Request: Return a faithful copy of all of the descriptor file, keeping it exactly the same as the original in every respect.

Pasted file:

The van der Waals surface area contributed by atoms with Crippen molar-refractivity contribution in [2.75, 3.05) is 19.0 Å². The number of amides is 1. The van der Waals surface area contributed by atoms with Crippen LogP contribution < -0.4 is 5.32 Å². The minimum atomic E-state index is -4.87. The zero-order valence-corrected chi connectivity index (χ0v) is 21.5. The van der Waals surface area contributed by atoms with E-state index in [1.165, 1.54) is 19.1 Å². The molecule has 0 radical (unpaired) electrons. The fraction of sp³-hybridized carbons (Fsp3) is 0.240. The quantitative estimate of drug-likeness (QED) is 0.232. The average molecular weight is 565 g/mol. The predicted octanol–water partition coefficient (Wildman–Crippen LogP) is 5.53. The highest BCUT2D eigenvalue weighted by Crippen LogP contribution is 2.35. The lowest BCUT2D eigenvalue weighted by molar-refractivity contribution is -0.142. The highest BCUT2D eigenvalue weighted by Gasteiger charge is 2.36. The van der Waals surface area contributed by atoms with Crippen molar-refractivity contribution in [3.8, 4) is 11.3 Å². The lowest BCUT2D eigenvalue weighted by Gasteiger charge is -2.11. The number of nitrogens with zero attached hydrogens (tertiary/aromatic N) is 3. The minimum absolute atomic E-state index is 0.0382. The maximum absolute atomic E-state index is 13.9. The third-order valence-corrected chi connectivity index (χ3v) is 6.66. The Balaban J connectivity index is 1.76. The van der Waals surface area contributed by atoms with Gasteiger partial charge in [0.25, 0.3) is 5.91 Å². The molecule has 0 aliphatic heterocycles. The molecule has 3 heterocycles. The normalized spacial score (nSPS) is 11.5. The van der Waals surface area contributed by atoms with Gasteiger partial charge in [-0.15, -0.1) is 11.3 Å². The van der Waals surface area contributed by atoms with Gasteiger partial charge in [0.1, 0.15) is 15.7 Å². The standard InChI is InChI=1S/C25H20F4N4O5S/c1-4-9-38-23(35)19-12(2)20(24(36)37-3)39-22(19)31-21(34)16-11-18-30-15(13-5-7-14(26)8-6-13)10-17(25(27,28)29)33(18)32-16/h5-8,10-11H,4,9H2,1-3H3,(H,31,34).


The van der Waals surface area contributed by atoms with Crippen molar-refractivity contribution in [2.75, 3.05) is 19.0 Å². The number of amides is 1. The van der Waals surface area contributed by atoms with Crippen LogP contribution < -0.4 is 5.32 Å². The minimum atomic E-state index is -4.87. The zero-order valence-corrected chi connectivity index (χ0v) is 21.5. The van der Waals surface area contributed by atoms with E-state index in [1.165, 1.54) is 19.1 Å². The molecule has 0 radical (unpaired) electrons. The fraction of sp³-hybridized carbons (Fsp3) is 0.240. The quantitative estimate of drug-likeness (QED) is 0.232. The average molecular weight is 565 g/mol. The predicted octanol–water partition coefficient (Wildman–Crippen LogP) is 5.53. The highest BCUT2D eigenvalue weighted by Crippen LogP contribution is 2.35. The lowest BCUT2D eigenvalue weighted by molar-refractivity contribution is -0.142. The highest BCUT2D eigenvalue weighted by Gasteiger charge is 2.36. The van der Waals surface area contributed by atoms with Crippen molar-refractivity contribution in [3.8, 4) is 11.3 Å². The lowest BCUT2D eigenvalue weighted by Gasteiger charge is -2.11. The number of nitrogens with zero attached hydrogens (tertiary/aromatic N) is 3. The minimum absolute atomic E-state index is 0.0382. The maximum absolute atomic E-state index is 13.9. The third-order valence-corrected chi connectivity index (χ3v) is 6.66. The Balaban J connectivity index is 1.76. The van der Waals surface area contributed by atoms with Gasteiger partial charge in [0.25, 0.3) is 5.91 Å². The molecule has 0 aliphatic heterocycles. The molecule has 3 heterocycles. The normalized spacial score (nSPS) is 11.5. The van der Waals surface area contributed by atoms with Gasteiger partial charge in [-0.15, -0.1) is 11.3 Å². The van der Waals surface area contributed by atoms with Gasteiger partial charge in [0.1, 0.15) is 15.7 Å². The standard InChI is InChI=1S/C25H20F4N4O5S/c1-4-9-38-23(35)19-12(2)20(24(36)37-3)39-22(19)31-21(34)16-11-18-30-15(13-5-7-14(26)8-6-13)10-17(25(27,28)29)33(18)32-16/h5-8,10-11H,4,9H2,1-3H3,(H,31,34).